SAFETY MEASURES + COVID-19 TESTING

suicide prevention

It’s Okay to Talk About Suicide

Suicide Prevention

Emily Hauser, LMSW at Health West, Inc

Suicide is something that still has a stigma attached to it. It’s something that is treated as though it should never be discussed, yet it’s very prevalent in our society. One common misconception is that the mere discussion of suicide can cause someone to become suicidal or encourage them to act on their thoughts. But, in reality, talking about it creates a safe space for someone to voice their concerns, can make them feel more comfortable in seeking professional help, and some studies have shown that talking about it may actually reduce suicidal thoughts. Some signs to watch for in yourself or someone else includes changes like:

● Withdrawing from friends, family, or things that bring joy

● Increasing self-blame/self-criticism

● Threatening to hurt or kill themselves

● Increasing sadness, hopelessness, despair, or anger

● Mention of or thoughts of being better off gone

 ● Expressing having no sense or purpose in life

● Thoughts or signs of self-harm

● Seeking access to lethal means such as pills or weapons

● Dramatic changes in mood or sleep

● Giving away possessions

If you or someone you know is showing these signs or symptoms, do not be afraid that discussing thoughts of suicide will do any harm. So, how can we talk to someone who shows these symptoms or reports experiencing thoughts of suicide? Speak with the person and inform them that you’ve noticed some of these changes and ask if they have been considering suicide. It’s a difficult question to ask but it’s important. Listen without judgement- give them time to think and express themselves openly. Reassure them and thank them for being open with you. Ask them if they have had any plan and work with them to remove any lethal means from easy access (i.e. removing guns from home, holding on to medication for them, taking harmful items and locking them out of reach). If you find the person is actively suicidal, do not leave them alone. Stay with that person until you both feel safe or help them find a friend or family member that can be with them. Work with them to reach out to a suicide hotline. Encourage appropriate professional help such as a counselor, speaking to their primary care provider, or other local services such as the ER or the Crisis Center. If we work with those around us to address any suicidal thoughts and talk openly without judgement, we can create a plethora of safe spaces and encourage those we love (or ourselves) that there is no need to be ashamed or fearful of being open about suicidal thoughts, rather that there is support to help them through this difficult time. If you or someone you know is experiencing thoughts of suicide, please reach out. Help is available. Local, regional, and nationwide supports include: ● The South East Idaho Behavioral Crisis Center (1001 N 7th Ave., 208-909-5177) ● Portneuf Medical Center (777 Hospital Way, 208-239-1000) ● Spanish Crisis Line (208-681-8715) ● Adult Mental Health Services (8am-5pm Weekdays 208-234-7900, After Hours Crisis Line 1-888-573-7652) ● Idaho Suicide Prevention Hotline (208-398-4357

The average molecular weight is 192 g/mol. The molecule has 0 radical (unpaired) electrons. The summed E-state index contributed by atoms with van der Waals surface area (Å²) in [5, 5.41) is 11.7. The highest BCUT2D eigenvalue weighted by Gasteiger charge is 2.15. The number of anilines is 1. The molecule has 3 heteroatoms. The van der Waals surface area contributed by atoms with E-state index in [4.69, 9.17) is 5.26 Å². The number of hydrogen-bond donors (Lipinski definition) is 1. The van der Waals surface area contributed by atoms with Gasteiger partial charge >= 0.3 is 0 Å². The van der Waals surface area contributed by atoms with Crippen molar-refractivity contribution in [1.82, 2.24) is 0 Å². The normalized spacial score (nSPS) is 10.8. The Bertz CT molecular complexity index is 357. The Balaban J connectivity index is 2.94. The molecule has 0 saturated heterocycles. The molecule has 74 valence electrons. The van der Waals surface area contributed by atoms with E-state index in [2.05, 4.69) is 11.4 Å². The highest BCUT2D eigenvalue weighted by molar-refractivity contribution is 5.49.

Emily Hauser is a LMSW currently working at Health West Chubbuck and ISU. She has experience doing crisis work, integrated care, and providing Acceptance and Commitment Therapy (ACT). She received her education from ISU and has deep connections to this area and loves the people and community. Emily loves being able to tend to her garden, be with her dogs and family, game, and do anything outdoors.

Want to read more? Subscribe to our newsletter!

We’ll send health news, tips, and more straight to your inbox once per week.

Leave a Reply

Your email address will not be published.

Recent Articles

ALL ABOUT ACNE

By Candice Hutchins, RN at Health West Pediatrics Acne is the most common skin condition among teenagers, but it does affect people of all ages.

Read More »
Skip to content